Ian Callender (Belfast Telegraph)
When Cricket Ireland agreed to Boyd Rankin staying with his county Warwickshire last July, thereby missing the five-match one-day international series against Afghanistan, they did not expect to be without him for the next seven months.
But an impact fracture to his leg ("it wasn't a proper broken leg") ended his season in August and ruled him out of Ireland's ODIs against Pakistan, South Africa and Australia. They lost all three by huge margins.
So the big Bready fast bowler was a welcome addition when the Ireland squad assembled in Dubai at the start of the week ahead of their first action of the year, the Desert T20 tournament which gets under way today with their first match against Afghanistan, their main rivals in Associate cricket.
Rankin returns to a squad with a couple of new, young faces, an older returning player and a steely determination to right the wrongs of 2016 when they won only seven of their 20 games and lost their last six in the fast and furious Twenty20 format.
"I was probably fully fit again at the start of October but there was no cricket then so, after a month off, it was back training with Warwickshire in the second week of November, mainly fitness stuff and batting and bowling twice a week since," said Rankin.
"We didn't know about this tournament until November so my target was to build up towards India in March for the (nine) games against Afghanistan. With Test cricket on the horizon, the four-day Intercontinental Cup game is really important for us.
"But it's great to get cricket before then and the T20s are ideal before that. It's only four overs for a bowler and a matter of getting my body built up again."
The bowlers arrived in Dubai a couple of days before the batters and the team enjoyed a comfortable win in a warm-up game against a local side on Tuesday.
"The opposition wasn't as good as we would have liked but it was still a good run-out. They bowled and fielded well and put our batters under pressure. It's been three or four months since most of the lads have been outdoors (four of the squad have been in Australia) but the rest of us have just been in indoor schools so it was great to get game time again," said Rankin.
It's also been a first chance for Rankin to see the newest kid on the block, Pembroke left arm opening bowler Josh Little, and the former England Test player is impressed.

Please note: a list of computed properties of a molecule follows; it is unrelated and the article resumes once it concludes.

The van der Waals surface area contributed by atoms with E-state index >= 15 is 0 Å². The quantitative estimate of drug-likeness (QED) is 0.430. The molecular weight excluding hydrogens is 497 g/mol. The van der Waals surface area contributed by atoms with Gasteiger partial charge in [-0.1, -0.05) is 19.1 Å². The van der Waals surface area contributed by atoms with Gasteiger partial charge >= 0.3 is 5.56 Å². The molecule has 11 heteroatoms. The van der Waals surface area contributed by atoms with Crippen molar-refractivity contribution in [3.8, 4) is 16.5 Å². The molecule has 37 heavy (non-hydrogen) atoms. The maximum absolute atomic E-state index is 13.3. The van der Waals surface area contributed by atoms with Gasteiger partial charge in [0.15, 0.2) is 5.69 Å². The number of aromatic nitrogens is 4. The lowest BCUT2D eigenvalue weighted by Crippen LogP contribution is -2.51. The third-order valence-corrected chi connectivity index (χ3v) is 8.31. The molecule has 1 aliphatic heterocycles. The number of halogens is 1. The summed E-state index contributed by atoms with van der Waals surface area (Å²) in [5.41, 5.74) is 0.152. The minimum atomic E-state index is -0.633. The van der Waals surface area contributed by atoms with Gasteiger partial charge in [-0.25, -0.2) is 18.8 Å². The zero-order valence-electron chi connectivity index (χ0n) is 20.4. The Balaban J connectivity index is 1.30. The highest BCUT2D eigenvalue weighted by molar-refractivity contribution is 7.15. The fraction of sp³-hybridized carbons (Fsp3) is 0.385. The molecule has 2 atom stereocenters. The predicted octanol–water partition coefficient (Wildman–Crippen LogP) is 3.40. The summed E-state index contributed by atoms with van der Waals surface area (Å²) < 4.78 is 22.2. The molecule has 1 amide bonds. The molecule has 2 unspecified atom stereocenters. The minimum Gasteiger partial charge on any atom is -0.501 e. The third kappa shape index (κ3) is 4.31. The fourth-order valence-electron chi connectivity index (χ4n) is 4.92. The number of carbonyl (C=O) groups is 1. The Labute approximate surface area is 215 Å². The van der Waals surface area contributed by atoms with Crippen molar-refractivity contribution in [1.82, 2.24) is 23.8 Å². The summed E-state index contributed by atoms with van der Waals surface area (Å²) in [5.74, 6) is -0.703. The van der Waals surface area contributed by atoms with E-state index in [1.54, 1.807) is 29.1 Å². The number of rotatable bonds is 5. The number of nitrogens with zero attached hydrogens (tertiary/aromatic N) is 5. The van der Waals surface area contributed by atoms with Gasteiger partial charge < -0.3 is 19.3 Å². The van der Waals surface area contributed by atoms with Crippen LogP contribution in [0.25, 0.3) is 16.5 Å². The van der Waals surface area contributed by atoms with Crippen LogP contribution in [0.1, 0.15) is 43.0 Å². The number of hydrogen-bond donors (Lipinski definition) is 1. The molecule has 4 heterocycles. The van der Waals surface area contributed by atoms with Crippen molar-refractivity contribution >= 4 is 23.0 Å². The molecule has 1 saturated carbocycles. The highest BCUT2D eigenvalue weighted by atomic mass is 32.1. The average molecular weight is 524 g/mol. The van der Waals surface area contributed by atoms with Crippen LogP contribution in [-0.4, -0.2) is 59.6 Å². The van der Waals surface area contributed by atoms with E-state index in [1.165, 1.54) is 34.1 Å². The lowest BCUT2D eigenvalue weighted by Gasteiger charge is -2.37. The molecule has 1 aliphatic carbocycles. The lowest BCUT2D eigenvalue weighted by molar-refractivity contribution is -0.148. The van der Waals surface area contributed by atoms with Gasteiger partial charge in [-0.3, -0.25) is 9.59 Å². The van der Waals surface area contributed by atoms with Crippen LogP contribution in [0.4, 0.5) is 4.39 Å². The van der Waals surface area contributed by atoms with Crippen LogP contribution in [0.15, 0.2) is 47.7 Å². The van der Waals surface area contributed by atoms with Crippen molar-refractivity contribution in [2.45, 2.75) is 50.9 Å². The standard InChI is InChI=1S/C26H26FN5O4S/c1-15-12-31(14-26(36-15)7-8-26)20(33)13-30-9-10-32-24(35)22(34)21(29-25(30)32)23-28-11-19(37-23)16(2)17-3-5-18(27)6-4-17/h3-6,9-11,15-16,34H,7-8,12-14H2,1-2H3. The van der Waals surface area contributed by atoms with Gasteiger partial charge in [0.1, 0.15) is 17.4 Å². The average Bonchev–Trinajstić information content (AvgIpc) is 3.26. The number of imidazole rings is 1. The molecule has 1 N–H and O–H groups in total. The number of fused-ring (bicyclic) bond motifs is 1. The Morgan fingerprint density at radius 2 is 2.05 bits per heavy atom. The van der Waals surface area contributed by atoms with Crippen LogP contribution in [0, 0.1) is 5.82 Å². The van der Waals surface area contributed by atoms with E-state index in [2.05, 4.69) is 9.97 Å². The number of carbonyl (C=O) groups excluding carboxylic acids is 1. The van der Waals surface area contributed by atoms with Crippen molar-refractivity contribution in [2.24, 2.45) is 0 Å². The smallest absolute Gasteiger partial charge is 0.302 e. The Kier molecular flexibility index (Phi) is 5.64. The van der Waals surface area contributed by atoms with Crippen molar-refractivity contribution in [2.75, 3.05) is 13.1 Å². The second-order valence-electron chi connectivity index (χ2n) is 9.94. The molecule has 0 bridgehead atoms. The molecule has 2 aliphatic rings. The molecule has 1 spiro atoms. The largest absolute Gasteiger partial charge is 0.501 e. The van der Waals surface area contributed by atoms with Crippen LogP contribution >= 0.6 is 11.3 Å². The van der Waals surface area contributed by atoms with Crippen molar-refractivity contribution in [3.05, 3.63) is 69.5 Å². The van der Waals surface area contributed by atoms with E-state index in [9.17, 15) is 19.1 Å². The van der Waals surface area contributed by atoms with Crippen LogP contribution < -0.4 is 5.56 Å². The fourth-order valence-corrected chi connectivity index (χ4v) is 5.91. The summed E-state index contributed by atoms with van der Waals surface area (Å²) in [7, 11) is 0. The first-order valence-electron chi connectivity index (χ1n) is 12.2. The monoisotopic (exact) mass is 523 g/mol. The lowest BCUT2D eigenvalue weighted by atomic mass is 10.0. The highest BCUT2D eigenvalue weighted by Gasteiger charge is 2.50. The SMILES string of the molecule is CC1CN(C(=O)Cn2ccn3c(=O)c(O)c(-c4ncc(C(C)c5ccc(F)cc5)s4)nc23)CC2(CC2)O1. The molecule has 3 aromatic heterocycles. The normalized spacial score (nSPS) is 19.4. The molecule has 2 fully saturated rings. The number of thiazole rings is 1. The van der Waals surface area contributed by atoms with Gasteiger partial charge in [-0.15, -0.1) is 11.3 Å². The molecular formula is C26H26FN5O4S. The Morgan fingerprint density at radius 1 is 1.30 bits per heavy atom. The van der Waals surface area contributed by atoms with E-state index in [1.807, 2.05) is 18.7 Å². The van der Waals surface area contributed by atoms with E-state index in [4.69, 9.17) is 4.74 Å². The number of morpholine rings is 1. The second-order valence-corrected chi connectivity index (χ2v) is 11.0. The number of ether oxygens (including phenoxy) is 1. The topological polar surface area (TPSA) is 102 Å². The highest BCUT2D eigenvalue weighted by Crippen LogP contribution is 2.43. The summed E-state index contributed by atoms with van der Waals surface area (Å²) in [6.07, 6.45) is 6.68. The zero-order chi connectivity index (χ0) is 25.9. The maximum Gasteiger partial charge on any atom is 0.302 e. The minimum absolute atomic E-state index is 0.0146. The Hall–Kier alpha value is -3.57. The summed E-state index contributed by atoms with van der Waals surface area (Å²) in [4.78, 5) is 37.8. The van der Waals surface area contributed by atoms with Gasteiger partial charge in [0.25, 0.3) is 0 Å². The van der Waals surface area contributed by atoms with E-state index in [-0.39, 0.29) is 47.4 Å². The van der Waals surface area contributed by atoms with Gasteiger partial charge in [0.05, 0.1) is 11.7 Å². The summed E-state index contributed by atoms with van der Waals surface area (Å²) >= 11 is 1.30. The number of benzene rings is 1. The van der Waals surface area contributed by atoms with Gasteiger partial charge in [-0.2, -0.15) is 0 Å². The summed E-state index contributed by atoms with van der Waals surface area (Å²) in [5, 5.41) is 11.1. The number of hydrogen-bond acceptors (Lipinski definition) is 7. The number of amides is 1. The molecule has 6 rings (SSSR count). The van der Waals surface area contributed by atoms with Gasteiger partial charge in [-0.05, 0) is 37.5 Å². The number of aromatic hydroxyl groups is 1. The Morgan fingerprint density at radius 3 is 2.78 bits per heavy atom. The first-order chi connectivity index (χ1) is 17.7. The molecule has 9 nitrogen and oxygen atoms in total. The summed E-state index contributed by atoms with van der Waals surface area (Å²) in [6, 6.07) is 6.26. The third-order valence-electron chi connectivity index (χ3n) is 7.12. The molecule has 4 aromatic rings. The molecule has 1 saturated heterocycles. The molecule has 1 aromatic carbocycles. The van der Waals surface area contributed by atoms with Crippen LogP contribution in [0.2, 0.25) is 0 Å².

"He's very confident, not a lot fazes him, he's pretty chilled out, maybe too much sometimes! It's a big learning curve for him, he's only 17 so he's getting his eyes open in and around the squad. He is also a left armer which gives the team an extra dimension and in the warm-up game he showed he has a lot of variation, so I'm excited to see what he can do in the tournament and hopefully play a part," said Rankin.
"I am rooming with Jacob Mulder (another debutant in Ireland's last T20 game in Bready last September). He's only 21 but I've now seen him bowl and he has good control as a leg spinner so he too should have a big impact on the competition.
"We haven't had many left armers and leg spinners and they can be massive in T20s. Other sides have shown they can make a big difference. Hopefully they have big futures.
"It was also great to meet up again with Greg Thompson, I was with Greg at the Under-19 World Cup in 2004. He was more a leg spinner back then but his batting has come on and that's another guy who has done well in the inter-pros and in club cricket and who can also offer something different. He comes from a hockey background so plays the scoops and ramp shots which can be very effective in T20s. He's been training hard in the nets and this is a good opportunity for him."
With Rankin committed to England for three years from 2012, he has missed Ireland's recent encounters with Afghanistan but knows it will be a tough start today. "They are the highest ranked team in the competition, but if we play our best we can make a winning start. Even if we don't, we still have the opportunity to win our last two games (against Namibia and UAE) to get through to the finals day," he said.
"So while Saturday is not a must-win game it's good that it is first up because no matter what the result progress is still in our own hands. Obviously, route one is winning all three games but having not been playing as well in 2016 we are in a bit of a rebuilding phase and it's a case of preparing as well as we can."
Having said that, Rankin recalls that preparation was good for the World Twenty20 last year - and Ireland didn't win a match! "It only takes one or two overs with the bat or ball to change a T20 game and in those situations we lost our nerve and lost those moments," is Rankin's take on the disappointment.
"We should have won the Oman game and the Dutch game. It was frustrating but it just didn't go our way. "We don't regularly play T20 so are not used to those crunch situations, so when they do come around, some of the guys haven't been in that situation before."
It's only the first week of action for Ireland in 2017 - but it's a big one.
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